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Roth IRA Rules (in Plain English)

A Roth IRA is not an investment. Rather, it’s a type of investment account, in which you can invest in any number of different things (stocks, bonds, mutual funds, etc.).

What’s unique about a Roth IRA is that you are not taxed on the interest, dividends, or capital gains in the account. Provided that you meet a few requirements (discussed below), everything that comes out of a Roth IRA is tax-free.

Note: This is in contrast to a traditional IRA. With a traditional IRA (if you meet certain requirements) you receive a deduction when you put money in, but everything is taxable as income when it comes out.

Opening a Roth IRA

There are numerous brokerage firms with which you could open a Roth IRA. For the most part, where you open an IRA won’t have much impact on what investments you have access to. As a result, I’d suggest focusing on low costs and good customer service.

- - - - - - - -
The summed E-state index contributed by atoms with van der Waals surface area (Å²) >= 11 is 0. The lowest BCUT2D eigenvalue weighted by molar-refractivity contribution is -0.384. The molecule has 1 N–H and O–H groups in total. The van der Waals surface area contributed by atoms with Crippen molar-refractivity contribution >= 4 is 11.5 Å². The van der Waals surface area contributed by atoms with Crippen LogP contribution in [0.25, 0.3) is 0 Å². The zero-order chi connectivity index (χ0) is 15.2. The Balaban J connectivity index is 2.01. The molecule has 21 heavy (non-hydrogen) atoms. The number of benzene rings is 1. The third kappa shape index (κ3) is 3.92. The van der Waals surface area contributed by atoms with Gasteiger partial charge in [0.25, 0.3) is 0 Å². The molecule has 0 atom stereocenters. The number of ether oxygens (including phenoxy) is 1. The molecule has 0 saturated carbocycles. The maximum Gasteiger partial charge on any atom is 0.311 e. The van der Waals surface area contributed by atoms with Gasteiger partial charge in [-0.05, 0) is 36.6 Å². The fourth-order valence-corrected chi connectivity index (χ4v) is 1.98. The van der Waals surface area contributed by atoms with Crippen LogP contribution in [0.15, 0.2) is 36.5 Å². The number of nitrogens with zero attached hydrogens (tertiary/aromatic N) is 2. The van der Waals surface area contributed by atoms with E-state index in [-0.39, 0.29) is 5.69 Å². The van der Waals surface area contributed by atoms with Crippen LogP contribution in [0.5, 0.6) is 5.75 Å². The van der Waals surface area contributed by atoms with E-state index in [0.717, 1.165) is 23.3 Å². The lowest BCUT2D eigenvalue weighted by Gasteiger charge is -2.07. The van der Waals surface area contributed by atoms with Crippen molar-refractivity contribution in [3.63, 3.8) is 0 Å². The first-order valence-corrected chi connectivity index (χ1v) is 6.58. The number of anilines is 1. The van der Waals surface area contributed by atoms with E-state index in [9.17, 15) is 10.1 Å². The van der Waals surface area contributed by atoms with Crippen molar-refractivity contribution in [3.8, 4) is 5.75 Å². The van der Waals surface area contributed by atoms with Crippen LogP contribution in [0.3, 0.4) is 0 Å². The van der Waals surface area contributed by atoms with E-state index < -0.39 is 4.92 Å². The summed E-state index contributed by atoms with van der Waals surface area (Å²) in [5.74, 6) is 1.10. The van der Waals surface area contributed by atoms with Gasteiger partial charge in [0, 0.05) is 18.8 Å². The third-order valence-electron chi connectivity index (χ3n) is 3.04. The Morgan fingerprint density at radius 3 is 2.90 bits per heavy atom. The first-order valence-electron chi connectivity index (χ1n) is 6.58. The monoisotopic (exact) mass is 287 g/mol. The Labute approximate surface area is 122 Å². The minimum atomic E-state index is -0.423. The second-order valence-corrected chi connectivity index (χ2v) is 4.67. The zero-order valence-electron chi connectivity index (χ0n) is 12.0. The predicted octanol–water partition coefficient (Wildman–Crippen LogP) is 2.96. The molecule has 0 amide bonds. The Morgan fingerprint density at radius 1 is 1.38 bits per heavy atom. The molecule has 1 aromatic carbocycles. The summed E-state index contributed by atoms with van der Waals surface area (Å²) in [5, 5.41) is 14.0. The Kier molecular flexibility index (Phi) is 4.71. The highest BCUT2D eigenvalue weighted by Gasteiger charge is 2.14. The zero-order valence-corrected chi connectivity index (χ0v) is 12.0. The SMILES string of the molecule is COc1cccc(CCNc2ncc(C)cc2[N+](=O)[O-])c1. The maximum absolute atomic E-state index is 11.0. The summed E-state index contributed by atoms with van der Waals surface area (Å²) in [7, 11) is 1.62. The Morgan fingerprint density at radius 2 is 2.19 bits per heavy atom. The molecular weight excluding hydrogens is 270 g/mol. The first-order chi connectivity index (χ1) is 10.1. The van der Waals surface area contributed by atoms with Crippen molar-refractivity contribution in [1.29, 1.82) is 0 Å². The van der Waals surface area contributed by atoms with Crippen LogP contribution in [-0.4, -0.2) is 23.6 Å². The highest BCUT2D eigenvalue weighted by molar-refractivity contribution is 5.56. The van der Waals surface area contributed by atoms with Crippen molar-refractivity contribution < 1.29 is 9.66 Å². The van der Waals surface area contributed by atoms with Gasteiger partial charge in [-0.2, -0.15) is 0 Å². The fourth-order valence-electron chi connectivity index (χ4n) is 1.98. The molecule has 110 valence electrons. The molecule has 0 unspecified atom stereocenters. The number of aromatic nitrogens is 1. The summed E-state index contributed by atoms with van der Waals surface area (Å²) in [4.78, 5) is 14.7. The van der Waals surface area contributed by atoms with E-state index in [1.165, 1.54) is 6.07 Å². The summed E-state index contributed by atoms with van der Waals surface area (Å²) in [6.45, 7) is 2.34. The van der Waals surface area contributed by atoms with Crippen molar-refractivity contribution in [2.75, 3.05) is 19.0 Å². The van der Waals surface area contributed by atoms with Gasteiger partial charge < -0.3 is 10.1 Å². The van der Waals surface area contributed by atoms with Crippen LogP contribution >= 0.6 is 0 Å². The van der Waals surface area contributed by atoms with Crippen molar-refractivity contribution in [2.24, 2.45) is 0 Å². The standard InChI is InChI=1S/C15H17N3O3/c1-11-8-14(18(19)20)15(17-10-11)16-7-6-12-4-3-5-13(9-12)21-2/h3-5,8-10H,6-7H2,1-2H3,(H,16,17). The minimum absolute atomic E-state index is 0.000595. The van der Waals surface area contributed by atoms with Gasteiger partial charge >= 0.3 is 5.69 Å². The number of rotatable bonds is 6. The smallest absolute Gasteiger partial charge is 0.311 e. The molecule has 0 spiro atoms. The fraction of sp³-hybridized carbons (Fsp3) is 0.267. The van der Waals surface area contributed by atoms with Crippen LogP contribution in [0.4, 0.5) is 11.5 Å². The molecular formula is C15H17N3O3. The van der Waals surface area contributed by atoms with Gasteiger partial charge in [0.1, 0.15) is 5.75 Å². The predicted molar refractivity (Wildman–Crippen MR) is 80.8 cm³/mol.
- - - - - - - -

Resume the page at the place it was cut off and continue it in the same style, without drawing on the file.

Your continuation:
My suggestion for most circumstances is Vanguard. You can see my Vanguard IRA Review here.

    Roth IRA Contribution and Income Limits

    For 2010, the maximum contribution to a Roth IRA is $5,000 ($6,000 if you’re age 50 or over). However, your eligibility to make a maximum contribution depends upon your income:

    • If you’re single, you can make a full contribution to a Roth IRA if your 2010 Modified Adjusted Gross Income is less than $106,000.
    • If you’re married filing jointly, you can make a full contribution to a Roth IRA if your 2010 Modified Adjusted Gross Income is less than $167,000.

    Roth IRA Conversions

    A Roth IRA conversion occurs when you take money out of a traditional IRA (or other tax-deferred IRA, such as a SEP) and move it to a Roth IRA. Depending upon a few factors, such as how you expect your tax bracket in retirement to compare to your current tax bracket, this move may save you a good deal of money.

    Related resources:

    Taking Money Out of a Roth IRA

    With the exception of amounts converted from a traditional IRA, contributions to a Roth can be withdrawn free from tax and penalty at any time. To avoid penalty and tax on withdrawals of earnings, you’ll have to jump through a few hoops.

    Related resources:

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